Contractors upbeat about VETS prospects
Editor's note: This story was updated at 3:30 p.m. Jan. 5, 2007. Please go to Corrections & Clarifications to see what has changed.
- By John Moore
- Dec 27, 2006
A newly awarded General Services Administration governmentwide acquisition contract should put more teeth behind a two-year-old directive to boost veteran-owned businesses.
That’s the view of industry executives following the award of the Veterans Technology Services (VETS) GWAC. The vehicle, with a $5 billion ceiling, is reserved for contractors owned by service-disabled veterans. The pact represents one response to President Bush’s Executive Order 13360. Issued in October 2004, the document calls for the establishment of a GWAC for businesses owned by service-disabled veterans. Overall, the order seeks to meet the objective of at least 3 percent participation by service-disabled firms in federal contracts.
Frank Yahner, director of operations at Penobscot Bay Media, a Camden, Maine-based VETS GWAC contractor, said the company has not encountered many set-aside opportunities to date. The company has been a service-disabled veteran-owned firm for more than two years.
The service-disabled veteran preference “hasn’t had the visibility we had hoped it would have,” Yahner said. “Hopefully, this contract vehicle will let us do some more work.”
VETS “certainly serves as a tool that the program and the contracts people can both use,” said John Moliere, founder and president of Standard Communications, a Hume, Va., VETS GWAC contractor. “GSA has made a commitment to provide training such that program people as well as contracts people can understand the use of this vehicle.”
Megan Gamse, manager of federal opportunities products at Input, called VETS a “step in the right direction” toward fulfilling the 3 percent goal. “Creating a goal and not having a mechanism like a GWAC to help agencies fulfill this goal is not productive,” she said. “The creation of [VETS] can do nothing but help at this point.”
Moliere said GSA has made progress in service-disabled veteran contracting beyond the VETS GWAC.
He cited GSA figures that show that the number of schedule holders with service-disabled status rose from 96 in May 2003 to 729 in September 2004. In addition, GSA reported that money spent on service-disabled schedule holders rose from $120 million in fiscal 2004 to $660 million in fiscal 2005. GSA expects the service-disabled schedule slice to exceed $720 million in fiscal 2006.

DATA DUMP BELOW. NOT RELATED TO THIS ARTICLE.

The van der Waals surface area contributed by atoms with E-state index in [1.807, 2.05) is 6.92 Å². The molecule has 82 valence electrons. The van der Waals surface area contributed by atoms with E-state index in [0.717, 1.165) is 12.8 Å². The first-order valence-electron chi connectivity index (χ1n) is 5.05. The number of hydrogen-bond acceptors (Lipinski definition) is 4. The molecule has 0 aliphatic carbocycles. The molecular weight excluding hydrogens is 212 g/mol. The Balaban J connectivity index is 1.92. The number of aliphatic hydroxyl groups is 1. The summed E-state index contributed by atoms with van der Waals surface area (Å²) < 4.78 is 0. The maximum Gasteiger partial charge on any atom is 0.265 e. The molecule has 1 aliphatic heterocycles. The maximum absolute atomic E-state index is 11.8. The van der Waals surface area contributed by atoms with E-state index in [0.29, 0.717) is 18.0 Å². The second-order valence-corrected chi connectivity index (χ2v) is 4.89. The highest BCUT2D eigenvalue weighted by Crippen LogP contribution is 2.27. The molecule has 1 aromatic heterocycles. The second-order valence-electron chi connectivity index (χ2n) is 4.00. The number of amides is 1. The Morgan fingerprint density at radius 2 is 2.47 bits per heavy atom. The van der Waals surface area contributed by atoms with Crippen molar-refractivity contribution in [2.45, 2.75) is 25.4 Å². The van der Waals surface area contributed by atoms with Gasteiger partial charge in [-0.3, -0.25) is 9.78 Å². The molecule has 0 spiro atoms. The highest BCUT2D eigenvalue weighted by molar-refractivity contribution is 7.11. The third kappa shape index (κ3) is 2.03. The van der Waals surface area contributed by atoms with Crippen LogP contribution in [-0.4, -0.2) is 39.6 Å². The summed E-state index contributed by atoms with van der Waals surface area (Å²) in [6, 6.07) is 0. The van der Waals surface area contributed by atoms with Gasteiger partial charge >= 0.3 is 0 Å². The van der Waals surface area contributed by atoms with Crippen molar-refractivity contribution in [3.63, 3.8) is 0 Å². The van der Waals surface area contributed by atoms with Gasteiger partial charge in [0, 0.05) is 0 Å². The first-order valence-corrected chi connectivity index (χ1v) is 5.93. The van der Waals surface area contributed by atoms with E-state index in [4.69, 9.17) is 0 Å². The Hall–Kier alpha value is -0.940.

Contractors described the VETS bidding process as arduous. The wide-ranging vehicle covers a litany of services under the headings of information security, information systems engineering and systems operations and maintenance.
“The [request for proposals] was extremely challenging,” said Al Nardslico, president and chairman of Systems Made Simple, a VETS awardee in Syracuse, N.Y. “It’s the largest and most extensive proposal we’ve ever written and the most costly.”
VETS’ scope made the RFP response challenging, Yahner said. Penobscot Bay Media, which specializes in geospatial information systems, is teaming with 17 other companies to provide the breadth of services the government required, he added.
Systems Made Simple, meanwhile, partners with 39 firms, which focus on areas including nanotechnology and network security. The company’s main thrust is in custom software engineering and software development, but the team members will help the company expand its reach into other IT services,” Nardslico said.
The 40-plus VETS contractors have yet to receive GSA’s notice to proceed, which will officially open the vehicle. Another loose end appears to have been resolved: Mission Solutions was selected for VETS two functional areas, but the company’s awards were contingent on a small-business determination, according to GSA.
“Mission Solutions appealed [a Small Business Administration] decision that they were not a small business,” a GSA spokesman confirmed. But that appeal has been turned down, an SBA spokeswoman said. SBA’s Office of Hearings and Appeals “denied the instant appeal and affirmed the area office’s determination of ‘other than small,’ ” the spokeswoman said.